An interactive map in which you can select states via mouse and keyboard

Whenever you start considering reimplementing form functionality with ARIA, you better have a good reason. It's dang hard to do right. Jake had a good reason β€” a client wanted a form that could be used as a clickable map.

I'll let you decide if this approach is good, but the post includes many SVGs and accessible goodies, so it's more than worth reading!

Fiddle with SVG

A container queries fallback strategy

<responsive-container   name='sidebar'   breakpoints='{"bp1":500,"bp2":1000,"bp3":1500}'> </responsive-container>

Not too long ago, Chris wondered if we all actually use container queries after requesting them for so long. They're generally safe to use because all major browsers have supported them for over a year.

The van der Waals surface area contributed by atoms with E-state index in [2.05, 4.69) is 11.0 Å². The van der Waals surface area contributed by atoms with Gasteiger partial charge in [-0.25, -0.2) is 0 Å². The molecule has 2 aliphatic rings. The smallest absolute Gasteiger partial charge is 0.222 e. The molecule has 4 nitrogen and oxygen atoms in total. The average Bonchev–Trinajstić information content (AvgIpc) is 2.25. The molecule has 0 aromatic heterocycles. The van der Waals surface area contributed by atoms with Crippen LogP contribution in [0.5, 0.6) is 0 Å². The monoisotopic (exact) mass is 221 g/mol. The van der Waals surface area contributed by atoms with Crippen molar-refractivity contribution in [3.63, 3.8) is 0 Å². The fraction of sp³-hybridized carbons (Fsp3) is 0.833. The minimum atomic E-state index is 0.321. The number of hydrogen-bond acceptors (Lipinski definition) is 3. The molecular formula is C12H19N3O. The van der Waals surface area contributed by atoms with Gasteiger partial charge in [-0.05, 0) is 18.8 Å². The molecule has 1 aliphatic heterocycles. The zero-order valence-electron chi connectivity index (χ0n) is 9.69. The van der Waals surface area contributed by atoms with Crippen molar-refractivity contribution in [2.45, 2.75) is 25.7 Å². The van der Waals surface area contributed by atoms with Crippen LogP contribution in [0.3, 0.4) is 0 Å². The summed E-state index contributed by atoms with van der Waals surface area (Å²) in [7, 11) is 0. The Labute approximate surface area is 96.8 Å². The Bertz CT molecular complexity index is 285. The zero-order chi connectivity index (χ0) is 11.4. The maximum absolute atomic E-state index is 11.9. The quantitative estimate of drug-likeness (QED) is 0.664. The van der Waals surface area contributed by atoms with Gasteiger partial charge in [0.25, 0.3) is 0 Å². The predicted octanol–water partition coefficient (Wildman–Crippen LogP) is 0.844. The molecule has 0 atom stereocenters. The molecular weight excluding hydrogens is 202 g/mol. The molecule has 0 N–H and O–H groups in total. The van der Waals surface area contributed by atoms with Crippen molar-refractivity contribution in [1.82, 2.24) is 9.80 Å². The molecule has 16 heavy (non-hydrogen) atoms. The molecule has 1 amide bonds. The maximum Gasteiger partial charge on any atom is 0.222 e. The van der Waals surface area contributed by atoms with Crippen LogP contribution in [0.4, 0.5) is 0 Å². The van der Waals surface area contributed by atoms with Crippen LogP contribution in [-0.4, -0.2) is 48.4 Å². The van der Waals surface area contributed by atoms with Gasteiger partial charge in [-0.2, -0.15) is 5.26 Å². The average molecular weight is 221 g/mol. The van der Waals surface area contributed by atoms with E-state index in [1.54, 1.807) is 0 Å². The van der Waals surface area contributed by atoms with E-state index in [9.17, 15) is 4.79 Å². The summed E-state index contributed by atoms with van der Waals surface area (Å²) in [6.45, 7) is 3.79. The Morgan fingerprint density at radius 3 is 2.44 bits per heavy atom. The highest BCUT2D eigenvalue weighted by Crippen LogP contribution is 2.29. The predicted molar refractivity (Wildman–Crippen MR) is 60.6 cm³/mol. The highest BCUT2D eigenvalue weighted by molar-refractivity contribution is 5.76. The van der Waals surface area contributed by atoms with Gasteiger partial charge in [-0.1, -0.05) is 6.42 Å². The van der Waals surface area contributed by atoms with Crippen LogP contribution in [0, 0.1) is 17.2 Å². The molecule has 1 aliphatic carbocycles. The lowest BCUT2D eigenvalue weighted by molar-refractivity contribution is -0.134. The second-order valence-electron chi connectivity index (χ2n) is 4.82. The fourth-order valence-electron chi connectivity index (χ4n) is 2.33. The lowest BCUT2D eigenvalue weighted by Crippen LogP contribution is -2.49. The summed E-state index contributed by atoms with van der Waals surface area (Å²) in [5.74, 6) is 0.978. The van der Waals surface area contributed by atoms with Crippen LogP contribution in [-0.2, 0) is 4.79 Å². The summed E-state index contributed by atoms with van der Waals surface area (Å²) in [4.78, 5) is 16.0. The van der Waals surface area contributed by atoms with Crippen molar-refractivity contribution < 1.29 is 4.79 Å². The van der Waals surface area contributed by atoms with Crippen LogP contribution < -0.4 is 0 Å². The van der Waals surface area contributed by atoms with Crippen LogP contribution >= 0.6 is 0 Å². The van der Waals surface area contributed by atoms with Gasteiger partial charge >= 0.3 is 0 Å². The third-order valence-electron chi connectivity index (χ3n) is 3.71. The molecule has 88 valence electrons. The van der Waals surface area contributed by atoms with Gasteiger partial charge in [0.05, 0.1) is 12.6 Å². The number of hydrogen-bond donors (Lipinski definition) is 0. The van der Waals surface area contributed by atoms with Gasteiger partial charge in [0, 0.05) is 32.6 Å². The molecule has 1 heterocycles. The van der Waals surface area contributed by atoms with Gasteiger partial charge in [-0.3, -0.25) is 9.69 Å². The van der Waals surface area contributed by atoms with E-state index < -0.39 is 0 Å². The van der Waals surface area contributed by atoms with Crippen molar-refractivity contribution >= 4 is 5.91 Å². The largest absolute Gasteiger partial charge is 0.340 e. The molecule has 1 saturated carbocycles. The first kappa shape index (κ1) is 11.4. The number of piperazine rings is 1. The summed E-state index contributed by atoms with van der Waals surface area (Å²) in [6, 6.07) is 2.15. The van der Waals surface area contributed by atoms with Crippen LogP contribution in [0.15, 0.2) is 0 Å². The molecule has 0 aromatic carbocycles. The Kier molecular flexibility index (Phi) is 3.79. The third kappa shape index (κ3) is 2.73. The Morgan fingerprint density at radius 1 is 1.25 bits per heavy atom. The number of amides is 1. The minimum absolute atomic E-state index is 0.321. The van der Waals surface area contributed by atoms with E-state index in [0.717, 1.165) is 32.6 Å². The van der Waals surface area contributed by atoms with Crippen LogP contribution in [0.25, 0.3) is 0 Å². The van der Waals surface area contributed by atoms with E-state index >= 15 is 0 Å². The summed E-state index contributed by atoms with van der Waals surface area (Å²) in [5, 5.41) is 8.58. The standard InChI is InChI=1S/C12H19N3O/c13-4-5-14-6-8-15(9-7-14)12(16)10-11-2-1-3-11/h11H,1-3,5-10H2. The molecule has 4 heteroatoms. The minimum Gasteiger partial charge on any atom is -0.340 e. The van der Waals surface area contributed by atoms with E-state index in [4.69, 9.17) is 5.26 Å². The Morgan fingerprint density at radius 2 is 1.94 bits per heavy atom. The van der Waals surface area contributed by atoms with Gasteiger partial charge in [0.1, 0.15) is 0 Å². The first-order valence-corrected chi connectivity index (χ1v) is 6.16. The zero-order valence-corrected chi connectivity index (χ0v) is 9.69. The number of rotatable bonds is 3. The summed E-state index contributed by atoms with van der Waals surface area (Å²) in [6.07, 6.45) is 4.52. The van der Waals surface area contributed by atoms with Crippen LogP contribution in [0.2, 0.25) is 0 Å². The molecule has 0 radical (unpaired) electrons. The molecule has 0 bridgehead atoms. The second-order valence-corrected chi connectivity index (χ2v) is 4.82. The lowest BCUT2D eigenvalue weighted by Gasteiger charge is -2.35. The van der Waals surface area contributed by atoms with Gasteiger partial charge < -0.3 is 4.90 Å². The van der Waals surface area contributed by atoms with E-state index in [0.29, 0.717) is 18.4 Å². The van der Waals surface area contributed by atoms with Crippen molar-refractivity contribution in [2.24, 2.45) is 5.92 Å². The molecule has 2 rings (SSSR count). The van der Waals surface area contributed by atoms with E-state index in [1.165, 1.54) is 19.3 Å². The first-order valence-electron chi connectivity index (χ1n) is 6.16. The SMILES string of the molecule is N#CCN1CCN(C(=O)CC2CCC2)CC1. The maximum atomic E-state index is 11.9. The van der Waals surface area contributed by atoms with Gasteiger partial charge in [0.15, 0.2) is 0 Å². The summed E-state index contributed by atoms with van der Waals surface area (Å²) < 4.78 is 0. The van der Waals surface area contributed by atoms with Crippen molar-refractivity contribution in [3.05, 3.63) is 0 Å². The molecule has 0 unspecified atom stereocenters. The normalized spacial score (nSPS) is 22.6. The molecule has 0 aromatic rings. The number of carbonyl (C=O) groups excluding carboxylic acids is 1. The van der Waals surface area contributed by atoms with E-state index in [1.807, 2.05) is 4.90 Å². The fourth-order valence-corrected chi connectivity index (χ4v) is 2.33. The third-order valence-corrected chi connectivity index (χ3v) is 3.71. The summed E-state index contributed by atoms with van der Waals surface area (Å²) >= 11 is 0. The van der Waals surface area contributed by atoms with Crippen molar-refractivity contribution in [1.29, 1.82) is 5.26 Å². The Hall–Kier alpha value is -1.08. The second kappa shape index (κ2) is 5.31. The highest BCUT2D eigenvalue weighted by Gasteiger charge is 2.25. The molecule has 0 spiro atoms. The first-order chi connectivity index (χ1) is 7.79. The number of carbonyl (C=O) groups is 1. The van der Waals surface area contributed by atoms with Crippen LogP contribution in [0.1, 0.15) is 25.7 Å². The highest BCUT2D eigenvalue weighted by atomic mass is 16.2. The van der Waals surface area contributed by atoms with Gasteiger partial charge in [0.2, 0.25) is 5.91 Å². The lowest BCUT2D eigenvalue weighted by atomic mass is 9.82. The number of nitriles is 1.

If you're still afraid of unsupporting browsers, Philip from Google took the matter into his own hands and described a fancy fallback strategy. He deserves bonus points for using web components. πŸ’™

Use container queries

Node, Bun, or Deno? 🀷 But...

That’s why it makes sense to preserve the ability to switch runtimes easily. It doesn’t matter if you want to use Node.js or Deno or Bun in production right now. What you really want is the ability to change your mind later with as little pain as possible.

The JS runtime competition is on, and we all benefit from it. Competition is good.

But Nicholas reminds us that Bun and Deno are venture-baked "company runtimes" that could disappear tomorrow. Node, on the other hand, is an open source community project.